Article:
(This prompted a funny discussion between my kids and I on prices in elementary math books. Where can you buy a kite for 20 cents and a ball for 15 cents and a top for 6 cents? In an elementary math book, that’s where! Ha!)
Assign a child to be the cashier. The cashier will make each person a receipt with… guess what… multiplication sentences! I made these fun receipts, and I have them available for you to print.
We found these cute little shopping baskets at Hobby Lobby. My kids thought they were great fun! It was easiest for the cashier to sort each person’s purchases by type of item, and then write up the receipt.
The kids paid with coins from our coin jar, and the cashier gave back change where necessary.
SO MUCH FUN! Pull this activity out on a day where no one has any motivation.
Want to print the multiplication store receipts? CLICK HERE: Multiplication Store Receipts
LEGO Minifigure Multiplication
This multiplication activity demonstrates multiplication by making equal groups. Gather a LEGO baseplate and a bunch of mini figures.
Then use your same multiplication cards that you’ve been using for all these activities to build some LEGO minifigure groups.
Represent 9 x 2 = 18 with 9 groups of 2 LEGO guys in each group.
We checked to see if 2 groups of 9 LEGO guys were equal to 9 groups of 2. And they were!
Circles and Stars
Here is another multiplication activity with grouping. I found this activity in About Teaching Mathematics by Marilyn Burns. This was my college textbook in math methods class, and the version I have linked to is an updated version, so I’m not sure if it still has this game in it. Either way, I highly recommend this book for any math teacher! I’ve used it so much over the years!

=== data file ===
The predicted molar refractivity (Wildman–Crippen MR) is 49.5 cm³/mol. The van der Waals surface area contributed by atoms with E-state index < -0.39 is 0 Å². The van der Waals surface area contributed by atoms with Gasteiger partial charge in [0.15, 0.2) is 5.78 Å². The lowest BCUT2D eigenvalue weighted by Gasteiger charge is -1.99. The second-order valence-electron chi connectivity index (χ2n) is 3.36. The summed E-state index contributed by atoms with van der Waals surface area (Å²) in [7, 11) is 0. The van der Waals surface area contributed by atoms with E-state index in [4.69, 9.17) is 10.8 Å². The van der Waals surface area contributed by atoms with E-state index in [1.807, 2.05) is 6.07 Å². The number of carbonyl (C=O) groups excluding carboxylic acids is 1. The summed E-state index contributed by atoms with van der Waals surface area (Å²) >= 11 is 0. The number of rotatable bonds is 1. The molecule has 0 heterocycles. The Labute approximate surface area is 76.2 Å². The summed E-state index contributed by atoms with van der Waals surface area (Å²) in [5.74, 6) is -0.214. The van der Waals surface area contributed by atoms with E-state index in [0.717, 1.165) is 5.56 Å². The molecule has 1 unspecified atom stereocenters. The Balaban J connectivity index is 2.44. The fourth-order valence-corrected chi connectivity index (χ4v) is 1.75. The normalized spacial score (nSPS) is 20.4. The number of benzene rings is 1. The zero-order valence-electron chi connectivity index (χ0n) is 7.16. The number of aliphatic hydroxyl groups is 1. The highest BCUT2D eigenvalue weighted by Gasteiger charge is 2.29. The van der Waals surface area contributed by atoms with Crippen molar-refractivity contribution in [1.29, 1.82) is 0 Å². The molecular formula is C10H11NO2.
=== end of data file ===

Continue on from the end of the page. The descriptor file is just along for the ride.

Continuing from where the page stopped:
This game is simple. Roll the dice once to tell you how many circles to draw. Roll the dice again to tell you how many stars to draw in each circle.
Then write your multiplication sentences!
Use one dice for beginners and two for kids who need to move on to bigger numbers.
We chose to do this activity on the white board, which made it even more fun and also kept us from going through a ton of paper.
MORE MULTIPLICATION IDEAS!
LEGO Multiplication Towers
Here’s a fun way to practice multiplication with LEGO bricks! This activity teaches multiplication as making equal groups. There’s also a printable activity mat to go with it. See it here: LEGO Multiplication Towers
Make a 3D LEGO Multiplication Graph
This activity is a little bit of work to set up, but WOW – it really provides a great visual for multiplication! See it here: LEGO Multiplication Graph
Multiplication Games with Dice
This post has a couple of hands-on multiplication games to play with dice! There are several ideas in the post for manipulatives to use. The egg carton multiplication game is especially simple to set up.
See it here: Multiplication Games with Dice